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Today’s News - Tuesday, March 17, 2015

•   ArcSpace brings us eyefuls of gorgeous photos by Yerolymbos, and a round-up of must-reads.

•   Brake pens a thoughtful (and charming) tribute to Graves, whose buildings of the 1970s and '80s were "singular refutations of modernist orthodoxy, opening the door for others to break the rules as well," and whose personal vision was "an architecture that improved both civic and domestic life, to be an architect you could live with" (cookie tins included).

•   Architects "may finally be able to put a price on the economic worth of their work" thanks to a new study by LSE academics.

•   Rice delivers one of the most in-depth looks at Calatrava's WTC transit hub, "an accomplishment that threatens to destroy his reputation" - after a walk-about with the man, "he does not deserve all - or even most - of the blame for the building's price" (and it certainly "won't end up looking banal").

•   Filler minces no words about what he thinks of Manhattan's supertall and starchitect-imbued towers: "not one possesses an iota of the aesthetic élan that distinguished early skyscrapers" - those who think "architecture embodies the values of the society that creates it will look upon these etiolated oddities less with wonder...than with revulsion over the larger, darker machinations they more accurately represent."

•   NBBJ comes up with an algorithm to design skyscrapers that won't block the sun.

•   Zara parses 5 buildings that "take regionalist clichés to disastrous new levels," dubbed "Disaster Regionalism."

•   SOM's $45bn Capital Cairo project is ginormous (at least it will include "one of the largest city park systems in the world").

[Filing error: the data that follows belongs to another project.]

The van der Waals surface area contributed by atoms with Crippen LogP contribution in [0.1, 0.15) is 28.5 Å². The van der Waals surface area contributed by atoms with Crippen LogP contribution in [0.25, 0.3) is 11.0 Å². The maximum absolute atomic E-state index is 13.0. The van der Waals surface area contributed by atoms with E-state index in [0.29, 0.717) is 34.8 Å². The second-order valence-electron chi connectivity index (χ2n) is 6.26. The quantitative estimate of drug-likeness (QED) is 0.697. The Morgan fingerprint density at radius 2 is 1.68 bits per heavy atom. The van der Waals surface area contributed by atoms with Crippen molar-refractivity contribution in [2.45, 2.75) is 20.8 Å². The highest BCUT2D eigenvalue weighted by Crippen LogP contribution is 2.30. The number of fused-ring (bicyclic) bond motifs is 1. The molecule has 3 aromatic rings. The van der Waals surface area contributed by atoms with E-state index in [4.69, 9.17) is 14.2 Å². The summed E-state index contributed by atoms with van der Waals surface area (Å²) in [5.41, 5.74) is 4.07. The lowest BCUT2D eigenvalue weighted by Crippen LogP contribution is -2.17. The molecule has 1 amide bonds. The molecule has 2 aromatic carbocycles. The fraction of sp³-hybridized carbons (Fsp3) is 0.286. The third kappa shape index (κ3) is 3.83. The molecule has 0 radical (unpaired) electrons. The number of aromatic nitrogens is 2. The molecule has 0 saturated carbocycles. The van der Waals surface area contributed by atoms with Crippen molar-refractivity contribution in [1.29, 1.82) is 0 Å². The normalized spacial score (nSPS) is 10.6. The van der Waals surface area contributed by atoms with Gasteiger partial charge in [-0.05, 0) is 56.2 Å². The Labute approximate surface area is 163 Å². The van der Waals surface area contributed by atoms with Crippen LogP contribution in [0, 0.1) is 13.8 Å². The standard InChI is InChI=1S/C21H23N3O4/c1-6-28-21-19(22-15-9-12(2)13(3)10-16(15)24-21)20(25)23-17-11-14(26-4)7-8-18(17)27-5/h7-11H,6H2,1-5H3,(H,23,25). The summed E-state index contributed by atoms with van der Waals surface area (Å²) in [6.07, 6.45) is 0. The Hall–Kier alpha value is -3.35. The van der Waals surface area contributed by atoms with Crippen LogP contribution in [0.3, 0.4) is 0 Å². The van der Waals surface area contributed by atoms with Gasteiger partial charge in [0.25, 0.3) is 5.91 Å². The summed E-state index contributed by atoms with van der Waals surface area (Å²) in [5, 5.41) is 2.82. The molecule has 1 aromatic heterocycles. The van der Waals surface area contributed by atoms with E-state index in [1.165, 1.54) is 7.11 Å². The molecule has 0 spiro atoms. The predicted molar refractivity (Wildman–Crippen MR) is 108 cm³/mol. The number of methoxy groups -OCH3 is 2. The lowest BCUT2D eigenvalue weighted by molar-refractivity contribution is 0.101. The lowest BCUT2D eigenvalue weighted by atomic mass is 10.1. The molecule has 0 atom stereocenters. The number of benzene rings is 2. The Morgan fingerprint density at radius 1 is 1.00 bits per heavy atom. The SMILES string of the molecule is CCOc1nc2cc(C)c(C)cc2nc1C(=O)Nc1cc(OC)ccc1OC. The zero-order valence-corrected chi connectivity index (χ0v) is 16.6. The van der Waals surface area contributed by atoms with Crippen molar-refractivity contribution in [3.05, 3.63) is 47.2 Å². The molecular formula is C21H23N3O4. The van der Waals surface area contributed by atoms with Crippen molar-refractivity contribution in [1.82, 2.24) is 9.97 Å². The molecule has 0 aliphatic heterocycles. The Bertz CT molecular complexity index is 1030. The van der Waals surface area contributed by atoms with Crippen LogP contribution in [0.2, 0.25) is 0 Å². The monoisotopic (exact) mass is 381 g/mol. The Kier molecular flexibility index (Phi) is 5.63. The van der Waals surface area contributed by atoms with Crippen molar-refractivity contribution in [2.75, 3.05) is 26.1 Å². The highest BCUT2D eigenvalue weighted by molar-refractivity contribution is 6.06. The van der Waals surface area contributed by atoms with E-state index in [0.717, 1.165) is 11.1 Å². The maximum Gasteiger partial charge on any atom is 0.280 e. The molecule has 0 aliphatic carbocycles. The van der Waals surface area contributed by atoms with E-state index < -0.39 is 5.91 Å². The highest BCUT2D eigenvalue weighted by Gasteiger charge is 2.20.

•   O'Sullivan takes a long look at "flashy, mysterious" plans for Belgrade's waterfront by UAE investors looking to give it "a Dubai-style makeover": "when it comes to some reactions, hate is a weak word" - it risks being "a vainglorious monument to 21st century fugliness" (or could be "sparkling and successful").

•   Western Australia's Fremantle gears up for its 2029 bicentenary with plans for a High Line-style bridge and "an ambitious new vision to reconnect the city with the harbor."

•   Misi looks at Moscow's efforts to reconnect to its riverfront: "Some doubt whether the city can follow through on its big visions," but the mayor is confident "even in lean economic times."

•   Morieson offers a fascinating take on Tokyo and its lack of planning control that "has resulted in a unique urban fabric."

•   Bruno talks to architects and politicos who are for and against saving Rudolph's Orange County Government Center (rendering shows anything but keeping the building and "bringing it back up" - ugh).

•   C20 Society throws its weight behind listing Dunster's 2002 BedZed "warts and all" - it is "worth listing despite not working as intended." + It launches a new bid to save Robin Hood Gardens.

•   Moore explains why Britain's housing crisis is "an accelerating human disaster," but there are 10 ways to solve it: "money is already being wasted. It is partly a question of spending it better."

•   Q&A with Wade Killefer re: "how affordable housing can benefit those who live there and the communities surrounding them."

•   Another Melbourne housing project by Breathe Architects is "ruffling feathers": rival developers are "amazed at how many golden 'rules' you can break and still make a profit"; this one bends the rules even further.

•   Capps parses SsD's Songpa Micro-Housing project in Seoul that encourages "neighborliness as residents navigate shared spaces 'like the ambiguous gel around tapioca pearl.'"

•   It's an all-Brit shortlist of four in the Nine Elms bridge competition.

•   Koolhaas "comes out fighting" for Zaera-Polo after Princeton asked him to "resign after row over footnotes at Venice Biennale" (Z-P wants to quell the "endless stream of sometimes grotesque rumors").



  

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